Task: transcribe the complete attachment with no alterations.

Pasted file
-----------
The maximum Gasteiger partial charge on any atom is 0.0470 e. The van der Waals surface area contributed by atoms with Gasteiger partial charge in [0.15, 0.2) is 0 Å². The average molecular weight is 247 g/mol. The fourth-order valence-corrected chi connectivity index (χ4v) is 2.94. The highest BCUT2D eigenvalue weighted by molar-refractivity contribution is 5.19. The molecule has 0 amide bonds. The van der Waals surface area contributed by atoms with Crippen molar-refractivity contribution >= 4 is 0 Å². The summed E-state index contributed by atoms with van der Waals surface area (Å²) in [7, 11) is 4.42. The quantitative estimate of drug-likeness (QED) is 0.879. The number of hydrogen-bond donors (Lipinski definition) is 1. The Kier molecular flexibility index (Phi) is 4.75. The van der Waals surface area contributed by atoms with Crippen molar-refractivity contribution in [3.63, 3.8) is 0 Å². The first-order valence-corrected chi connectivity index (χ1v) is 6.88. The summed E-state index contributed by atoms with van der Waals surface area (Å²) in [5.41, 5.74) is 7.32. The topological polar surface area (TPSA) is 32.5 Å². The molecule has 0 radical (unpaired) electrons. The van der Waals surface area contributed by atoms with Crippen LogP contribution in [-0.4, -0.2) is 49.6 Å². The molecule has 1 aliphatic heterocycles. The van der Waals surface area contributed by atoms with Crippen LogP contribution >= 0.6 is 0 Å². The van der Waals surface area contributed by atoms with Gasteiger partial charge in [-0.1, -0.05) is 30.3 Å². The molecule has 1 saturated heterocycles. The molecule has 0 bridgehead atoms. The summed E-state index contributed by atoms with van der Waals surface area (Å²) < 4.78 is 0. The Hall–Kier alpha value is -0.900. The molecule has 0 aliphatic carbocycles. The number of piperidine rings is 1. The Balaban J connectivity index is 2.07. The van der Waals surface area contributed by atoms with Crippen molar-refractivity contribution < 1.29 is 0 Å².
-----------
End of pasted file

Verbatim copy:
The maximum Gasteiger partial charge on any atom is 0.0470 e. The van der Waals surface area contributed by atoms with Gasteiger partial charge in [0.15, 0.2) is 0 Å². The average molecular weight is 247 g/mol. The fourth-order valence-corrected chi connectivity index (χ4v) is 2.94. The highest BCUT2D eigenvalue weighted by molar-refractivity contribution is 5.19. The molecule has 0 amide bonds. The van der Waals surface area contributed by atoms with Crippen molar-refractivity contribution >= 4 is 0 Å². The summed E-state index contributed by atoms with van der Waals surface area (Å²) in [7, 11) is 4.42. The quantitative estimate of drug-likeness (QED) is 0.879. The number of hydrogen-bond donors (Lipinski definition) is 1. The Kier molecular flexibility index (Phi) is 4.75. The van der Waals surface area contributed by atoms with Crippen molar-refractivity contribution in [3.63, 3.8) is 0 Å². The first-order valence-corrected chi connectivity index (χ1v) is 6.88. The summed E-state index contributed by atoms with van der Waals surface area (Å²) in [5.41, 5.74) is 7.32. The topological polar surface area (TPSA) is 32.5 Å². The molecule has 0 radical (unpaired) electrons. The van der Waals surface area contributed by atoms with Crippen LogP contribution in [-0.4, -0.2) is 49.6 Å². The molecule has 1 aliphatic heterocycles. The van der Waals surface area contributed by atoms with Crippen LogP contribution >= 0.6 is 0 Å². The van der Waals surface area contributed by atoms with Gasteiger partial charge in [-0.1, -0.05) is 30.3 Å². The molecule has 1 saturated heterocycles. The molecule has 0 bridgehead atoms. The summed E-state index contributed by atoms with van der Waals surface area (Å²) < 4.78 is 0. The Hall–Kier alpha value is -0.900. The molecule has 0 aliphatic carbocycles. The number of piperidine rings is 1. The Balaban J connectivity index is 2.07. The van der Waals surface area contributed by atoms with Crippen molar-refractivity contribution < 1.29 is 0 Å².